Effects of three different macrophytic covers and the presence of alternative prey on survival of grass shrimp (Palaemonetes pugio and P. vulgaris) subjected to predation by killifish (Fundulus heteroclitus) were studied in the laboratory. Overall, survival of P. vulgaris was significantly greater (82%) than that of P. pugio (70%). This difference in survival was attributed to the greater tendency of P. pugio to swim outside the covers, making it more vulnerable to predation. Both prey species responded similarly to the different cover conditions. Survival without cover (gravel substrate) was 48%. In cover provided by a plastic plant made to resemble Ambulia, 75% of the starting population survived. In cover furnished by field-collected specimens of the flat chlorophyte, Ulva, survival was 71%, compared to 98% survival in the branched green alga, Codium. Predation pressure on neither species was significantly enhanced or diminished by the presence of a second prey species.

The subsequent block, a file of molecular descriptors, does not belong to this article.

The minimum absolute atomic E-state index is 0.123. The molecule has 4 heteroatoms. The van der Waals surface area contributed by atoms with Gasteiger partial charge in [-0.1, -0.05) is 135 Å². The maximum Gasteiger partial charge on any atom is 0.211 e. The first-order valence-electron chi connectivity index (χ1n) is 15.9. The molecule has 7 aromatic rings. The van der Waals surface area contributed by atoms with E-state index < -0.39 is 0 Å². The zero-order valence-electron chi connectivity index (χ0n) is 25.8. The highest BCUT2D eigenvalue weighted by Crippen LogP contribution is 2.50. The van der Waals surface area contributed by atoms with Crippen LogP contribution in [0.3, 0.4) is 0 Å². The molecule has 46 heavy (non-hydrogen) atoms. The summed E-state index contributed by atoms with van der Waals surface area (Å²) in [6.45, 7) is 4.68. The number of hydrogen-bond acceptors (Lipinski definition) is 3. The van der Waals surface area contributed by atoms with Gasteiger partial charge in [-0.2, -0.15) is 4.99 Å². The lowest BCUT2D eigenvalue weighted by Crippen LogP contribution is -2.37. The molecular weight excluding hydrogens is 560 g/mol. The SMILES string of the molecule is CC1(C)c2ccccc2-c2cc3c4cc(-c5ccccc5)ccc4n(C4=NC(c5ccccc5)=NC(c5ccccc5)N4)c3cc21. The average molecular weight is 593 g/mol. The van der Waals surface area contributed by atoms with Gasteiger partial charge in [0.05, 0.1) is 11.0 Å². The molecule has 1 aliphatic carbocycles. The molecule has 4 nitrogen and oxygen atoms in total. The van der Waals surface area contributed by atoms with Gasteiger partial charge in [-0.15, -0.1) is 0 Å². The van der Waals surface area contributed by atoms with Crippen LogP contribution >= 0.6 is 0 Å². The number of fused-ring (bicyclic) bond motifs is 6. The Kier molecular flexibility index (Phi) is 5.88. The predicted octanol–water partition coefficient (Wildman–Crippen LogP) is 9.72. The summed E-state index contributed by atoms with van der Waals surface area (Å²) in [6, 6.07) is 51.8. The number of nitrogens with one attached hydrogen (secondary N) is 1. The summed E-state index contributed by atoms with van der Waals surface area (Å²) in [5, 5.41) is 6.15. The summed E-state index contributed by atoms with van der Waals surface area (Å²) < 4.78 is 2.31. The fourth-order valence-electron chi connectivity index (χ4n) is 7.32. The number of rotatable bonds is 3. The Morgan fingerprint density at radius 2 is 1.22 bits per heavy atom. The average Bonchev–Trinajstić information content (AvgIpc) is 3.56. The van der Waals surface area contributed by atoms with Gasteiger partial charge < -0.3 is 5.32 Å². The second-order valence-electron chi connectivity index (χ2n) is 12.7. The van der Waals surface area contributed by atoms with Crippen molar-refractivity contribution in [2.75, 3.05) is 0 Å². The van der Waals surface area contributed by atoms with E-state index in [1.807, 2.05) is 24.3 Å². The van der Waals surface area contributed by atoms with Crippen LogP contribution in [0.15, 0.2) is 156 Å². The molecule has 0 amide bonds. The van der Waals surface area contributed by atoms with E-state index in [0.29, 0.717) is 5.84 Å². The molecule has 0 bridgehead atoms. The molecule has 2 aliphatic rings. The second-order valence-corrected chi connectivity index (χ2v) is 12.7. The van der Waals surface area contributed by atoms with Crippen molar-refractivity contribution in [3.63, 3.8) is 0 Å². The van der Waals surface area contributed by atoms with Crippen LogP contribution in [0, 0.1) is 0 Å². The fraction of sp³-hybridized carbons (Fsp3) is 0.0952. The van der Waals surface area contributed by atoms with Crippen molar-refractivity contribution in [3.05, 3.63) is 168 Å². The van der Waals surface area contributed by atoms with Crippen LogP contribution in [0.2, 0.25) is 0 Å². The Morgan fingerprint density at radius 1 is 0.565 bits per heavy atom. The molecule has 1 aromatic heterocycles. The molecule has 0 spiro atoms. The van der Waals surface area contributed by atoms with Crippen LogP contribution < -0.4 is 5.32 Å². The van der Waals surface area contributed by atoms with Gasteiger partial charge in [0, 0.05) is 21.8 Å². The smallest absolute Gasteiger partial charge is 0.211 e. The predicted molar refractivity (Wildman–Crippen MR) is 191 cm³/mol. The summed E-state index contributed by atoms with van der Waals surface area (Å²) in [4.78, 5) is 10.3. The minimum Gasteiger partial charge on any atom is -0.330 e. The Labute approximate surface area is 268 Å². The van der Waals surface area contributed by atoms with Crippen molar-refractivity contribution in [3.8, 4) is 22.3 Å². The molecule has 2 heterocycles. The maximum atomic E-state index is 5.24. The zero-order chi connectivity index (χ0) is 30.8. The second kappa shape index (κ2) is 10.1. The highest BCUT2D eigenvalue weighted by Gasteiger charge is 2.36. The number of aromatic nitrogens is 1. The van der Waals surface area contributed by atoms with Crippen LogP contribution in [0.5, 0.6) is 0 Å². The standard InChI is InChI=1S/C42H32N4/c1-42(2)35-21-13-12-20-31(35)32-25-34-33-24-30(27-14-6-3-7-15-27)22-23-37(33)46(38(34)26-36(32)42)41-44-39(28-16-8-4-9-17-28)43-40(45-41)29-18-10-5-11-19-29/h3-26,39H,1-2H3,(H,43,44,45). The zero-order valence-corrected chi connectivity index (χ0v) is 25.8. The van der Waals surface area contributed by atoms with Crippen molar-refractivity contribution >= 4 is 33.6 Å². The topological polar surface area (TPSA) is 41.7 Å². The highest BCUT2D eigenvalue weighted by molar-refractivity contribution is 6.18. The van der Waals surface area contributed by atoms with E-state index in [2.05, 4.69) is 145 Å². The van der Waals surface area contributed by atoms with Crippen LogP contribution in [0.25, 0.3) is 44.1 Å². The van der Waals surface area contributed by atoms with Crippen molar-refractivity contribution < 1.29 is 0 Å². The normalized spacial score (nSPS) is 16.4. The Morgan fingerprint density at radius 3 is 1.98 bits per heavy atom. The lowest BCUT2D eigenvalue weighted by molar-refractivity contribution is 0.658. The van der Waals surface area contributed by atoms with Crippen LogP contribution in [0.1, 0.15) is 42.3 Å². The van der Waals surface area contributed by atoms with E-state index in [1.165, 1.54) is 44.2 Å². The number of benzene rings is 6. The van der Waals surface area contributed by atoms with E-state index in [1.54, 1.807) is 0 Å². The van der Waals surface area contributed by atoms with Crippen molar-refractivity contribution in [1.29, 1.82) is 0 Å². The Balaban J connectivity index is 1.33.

For both grass shrimp species, increased survival in Codium in the presence of the predator was attributed to the physically more complex nature of this macrophytic cover.